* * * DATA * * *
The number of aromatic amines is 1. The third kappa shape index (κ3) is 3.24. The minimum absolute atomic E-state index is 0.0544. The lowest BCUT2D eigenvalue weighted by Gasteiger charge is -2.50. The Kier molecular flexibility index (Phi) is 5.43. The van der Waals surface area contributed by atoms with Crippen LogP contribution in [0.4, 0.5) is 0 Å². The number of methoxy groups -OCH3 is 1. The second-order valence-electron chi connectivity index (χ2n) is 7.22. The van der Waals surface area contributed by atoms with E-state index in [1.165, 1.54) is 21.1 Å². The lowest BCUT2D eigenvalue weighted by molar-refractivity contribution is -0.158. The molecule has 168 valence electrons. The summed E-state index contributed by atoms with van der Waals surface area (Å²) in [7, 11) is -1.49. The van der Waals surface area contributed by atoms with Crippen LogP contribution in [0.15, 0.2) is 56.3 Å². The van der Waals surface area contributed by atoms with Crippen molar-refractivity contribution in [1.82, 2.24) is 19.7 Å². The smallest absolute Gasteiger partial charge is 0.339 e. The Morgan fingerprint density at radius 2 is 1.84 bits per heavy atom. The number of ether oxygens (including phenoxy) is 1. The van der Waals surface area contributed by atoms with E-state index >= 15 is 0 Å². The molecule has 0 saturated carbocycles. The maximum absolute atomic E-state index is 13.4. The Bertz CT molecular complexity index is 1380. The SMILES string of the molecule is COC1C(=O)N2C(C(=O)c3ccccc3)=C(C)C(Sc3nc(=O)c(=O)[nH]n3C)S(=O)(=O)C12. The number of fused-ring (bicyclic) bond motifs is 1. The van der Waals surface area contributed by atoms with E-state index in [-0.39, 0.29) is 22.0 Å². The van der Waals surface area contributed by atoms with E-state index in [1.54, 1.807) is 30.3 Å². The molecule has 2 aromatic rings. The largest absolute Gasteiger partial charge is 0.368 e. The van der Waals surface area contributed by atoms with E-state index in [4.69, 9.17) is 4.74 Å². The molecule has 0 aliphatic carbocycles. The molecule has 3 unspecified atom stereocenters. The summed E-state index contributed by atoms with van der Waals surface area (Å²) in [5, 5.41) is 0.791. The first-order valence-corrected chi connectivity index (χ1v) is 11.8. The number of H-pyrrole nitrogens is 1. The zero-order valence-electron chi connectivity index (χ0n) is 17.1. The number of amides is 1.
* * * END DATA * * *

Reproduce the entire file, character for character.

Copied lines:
The number of aromatic amines is 1. The third kappa shape index (κ3) is 3.24. The minimum absolute atomic E-state index is 0.0544. The lowest BCUT2D eigenvalue weighted by Gasteiger charge is -2.50. The Kier molecular flexibility index (Phi) is 5.43. The van der Waals surface area contributed by atoms with Crippen LogP contribution in [0.4, 0.5) is 0 Å². The number of methoxy groups -OCH3 is 1. The second-order valence-electron chi connectivity index (χ2n) is 7.22. The van der Waals surface area contributed by atoms with E-state index in [1.165, 1.54) is 21.1 Å². The lowest BCUT2D eigenvalue weighted by molar-refractivity contribution is -0.158. The molecule has 168 valence electrons. The summed E-state index contributed by atoms with van der Waals surface area (Å²) in [7, 11) is -1.49. The van der Waals surface area contributed by atoms with Crippen LogP contribution in [0.15, 0.2) is 56.3 Å². The van der Waals surface area contributed by atoms with Crippen molar-refractivity contribution in [1.82, 2.24) is 19.7 Å². The smallest absolute Gasteiger partial charge is 0.339 e. The Morgan fingerprint density at radius 2 is 1.84 bits per heavy atom. The number of ether oxygens (including phenoxy) is 1. The van der Waals surface area contributed by atoms with E-state index >= 15 is 0 Å². The molecule has 0 saturated carbocycles. The maximum absolute atomic E-state index is 13.4. The Bertz CT molecular complexity index is 1380. The SMILES string of the molecule is COC1C(=O)N2C(C(=O)c3ccccc3)=C(C)C(Sc3nc(=O)c(=O)[nH]n3C)S(=O)(=O)C12. The number of fused-ring (bicyclic) bond motifs is 1. The van der Waals surface area contributed by atoms with E-state index in [-0.39, 0.29) is 22.0 Å². The van der Waals surface area contributed by atoms with E-state index in [1.54, 1.807) is 30.3 Å². The molecule has 2 aromatic rings. The largest absolute Gasteiger partial charge is 0.368 e. The van der Waals surface area contributed by atoms with E-state index in [4.69, 9.17) is 4.74 Å². The molecule has 0 aliphatic carbocycles. The molecule has 3 unspecified atom stereocenters. The summed E-state index contributed by atoms with van der Waals surface area (Å²) in [5, 5.41) is 0.791. The first-order valence-corrected chi connectivity index (χ1v) is 11.8. The number of H-pyrrole nitrogens is 1. The zero-order valence-electron chi connectivity index (χ0n) is 17.1. The number of amides is 1.